Longitudinal Surveys of Australian Youth (LSAY) has released a research report today, 5 October 2011, looking at measurement of social capital in young people. This may be relevant to anyone working to help youth overcome an inheritance of socio-economic disadvantage.
Some key points:
“High levels of social capital in young people are found to enhance engagement, achievement and participation in education over and above the influences of family background, school type and geographical location, demonstrating that social capital has the potential to counteract the effects of disadvantage to some extent” (page 1).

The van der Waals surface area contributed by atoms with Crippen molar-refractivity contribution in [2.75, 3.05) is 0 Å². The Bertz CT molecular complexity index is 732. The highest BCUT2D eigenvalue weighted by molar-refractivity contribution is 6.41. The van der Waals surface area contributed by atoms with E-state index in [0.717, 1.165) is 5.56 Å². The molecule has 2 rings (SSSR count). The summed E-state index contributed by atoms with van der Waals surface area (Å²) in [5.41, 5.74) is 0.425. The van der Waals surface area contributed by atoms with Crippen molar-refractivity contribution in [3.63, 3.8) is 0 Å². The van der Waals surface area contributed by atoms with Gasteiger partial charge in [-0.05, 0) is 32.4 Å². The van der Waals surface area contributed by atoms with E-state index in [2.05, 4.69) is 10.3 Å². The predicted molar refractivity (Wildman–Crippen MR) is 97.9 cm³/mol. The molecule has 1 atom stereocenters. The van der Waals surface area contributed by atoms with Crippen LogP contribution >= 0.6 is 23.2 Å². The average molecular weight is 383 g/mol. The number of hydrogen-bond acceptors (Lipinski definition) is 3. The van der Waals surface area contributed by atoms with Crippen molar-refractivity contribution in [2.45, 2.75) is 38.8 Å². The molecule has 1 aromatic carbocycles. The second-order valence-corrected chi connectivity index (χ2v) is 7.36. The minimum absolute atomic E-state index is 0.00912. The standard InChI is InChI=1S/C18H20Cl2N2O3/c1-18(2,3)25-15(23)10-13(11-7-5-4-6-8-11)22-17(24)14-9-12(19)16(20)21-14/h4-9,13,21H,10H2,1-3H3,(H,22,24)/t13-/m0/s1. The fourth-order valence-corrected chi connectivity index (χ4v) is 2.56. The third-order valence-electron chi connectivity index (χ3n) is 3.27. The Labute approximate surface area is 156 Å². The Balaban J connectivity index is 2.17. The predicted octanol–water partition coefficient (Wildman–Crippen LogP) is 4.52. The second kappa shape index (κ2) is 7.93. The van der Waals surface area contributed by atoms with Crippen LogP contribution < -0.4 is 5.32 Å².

“LSAY research suggests that young people’s networks have an impact on school transitions. School networks are shown to influence students’ levels of engagement, which in turn are strongly influenced by their connectedness to their schools, the relationships they have with their teachers, and the opportunities the school provides. This translates into elevated aspirations, better academic performance and increased school retention” (page 10).